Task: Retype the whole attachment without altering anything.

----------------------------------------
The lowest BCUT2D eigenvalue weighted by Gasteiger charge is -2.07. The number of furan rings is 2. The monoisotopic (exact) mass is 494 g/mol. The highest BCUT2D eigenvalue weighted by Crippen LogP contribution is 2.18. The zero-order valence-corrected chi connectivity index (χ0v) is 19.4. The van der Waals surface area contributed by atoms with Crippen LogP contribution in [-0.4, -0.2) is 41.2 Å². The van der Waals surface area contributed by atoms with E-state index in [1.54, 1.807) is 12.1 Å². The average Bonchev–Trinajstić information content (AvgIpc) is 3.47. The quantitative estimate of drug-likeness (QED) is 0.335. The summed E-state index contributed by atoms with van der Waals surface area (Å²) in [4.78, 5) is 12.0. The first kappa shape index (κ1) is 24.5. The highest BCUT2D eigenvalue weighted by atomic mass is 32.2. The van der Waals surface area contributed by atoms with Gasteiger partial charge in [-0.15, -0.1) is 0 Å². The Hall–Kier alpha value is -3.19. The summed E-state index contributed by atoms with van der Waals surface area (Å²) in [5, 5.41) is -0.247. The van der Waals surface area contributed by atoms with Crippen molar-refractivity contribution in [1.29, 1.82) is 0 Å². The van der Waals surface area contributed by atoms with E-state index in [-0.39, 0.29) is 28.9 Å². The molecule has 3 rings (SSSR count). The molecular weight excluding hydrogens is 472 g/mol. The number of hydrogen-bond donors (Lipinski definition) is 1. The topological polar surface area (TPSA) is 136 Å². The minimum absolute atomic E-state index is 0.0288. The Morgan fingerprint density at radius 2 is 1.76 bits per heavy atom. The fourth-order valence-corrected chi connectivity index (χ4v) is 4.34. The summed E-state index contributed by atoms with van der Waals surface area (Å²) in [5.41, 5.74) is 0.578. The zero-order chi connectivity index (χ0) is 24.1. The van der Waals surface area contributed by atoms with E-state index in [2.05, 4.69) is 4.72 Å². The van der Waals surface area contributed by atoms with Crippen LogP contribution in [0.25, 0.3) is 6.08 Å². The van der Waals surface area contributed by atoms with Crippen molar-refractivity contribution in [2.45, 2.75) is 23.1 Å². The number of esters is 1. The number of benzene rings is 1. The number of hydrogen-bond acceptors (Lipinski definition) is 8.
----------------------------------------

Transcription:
The lowest BCUT2D eigenvalue weighted by Gasteiger charge is -2.07. The number of furan rings is 2. The monoisotopic (exact) mass is 494 g/mol. The highest BCUT2D eigenvalue weighted by Crippen LogP contribution is 2.18. The zero-order valence-corrected chi connectivity index (χ0v) is 19.4. The van der Waals surface area contributed by atoms with Crippen LogP contribution in [-0.4, -0.2) is 41.2 Å². The van der Waals surface area contributed by atoms with E-state index in [1.54, 1.807) is 12.1 Å². The average Bonchev–Trinajstić information content (AvgIpc) is 3.47. The quantitative estimate of drug-likeness (QED) is 0.335. The summed E-state index contributed by atoms with van der Waals surface area (Å²) in [4.78, 5) is 12.0. The first kappa shape index (κ1) is 24.5. The highest BCUT2D eigenvalue weighted by atomic mass is 32.2. The van der Waals surface area contributed by atoms with Gasteiger partial charge in [-0.15, -0.1) is 0 Å². The Hall–Kier alpha value is -3.19. The summed E-state index contributed by atoms with van der Waals surface area (Å²) in [5, 5.41) is -0.247. The van der Waals surface area contributed by atoms with Crippen molar-refractivity contribution in [1.29, 1.82) is 0 Å². The van der Waals surface area contributed by atoms with E-state index in [-0.39, 0.29) is 28.9 Å². The molecule has 3 rings (SSSR count). The molecular weight excluding hydrogens is 472 g/mol. The number of hydrogen-bond donors (Lipinski definition) is 1. The topological polar surface area (TPSA) is 136 Å². The minimum absolute atomic E-state index is 0.0288. The Morgan fingerprint density at radius 2 is 1.76 bits per heavy atom. The fourth-order valence-corrected chi connectivity index (χ4v) is 4.34. The summed E-state index contributed by atoms with van der Waals surface area (Å²) in [5.41, 5.74) is 0.578. The zero-order chi connectivity index (χ0) is 24.1. The van der Waals surface area contributed by atoms with E-state index in [2.05, 4.69) is 4.72 Å². The van der Waals surface area contributed by atoms with Crippen LogP contribution in [0.25, 0.3) is 6.08 Å². The van der Waals surface area contributed by atoms with Crippen molar-refractivity contribution in [2.45, 2.75) is 23.1 Å². The number of esters is 1. The number of benzene rings is 1. The number of hydrogen-bond acceptors (Lipinski definition) is 8.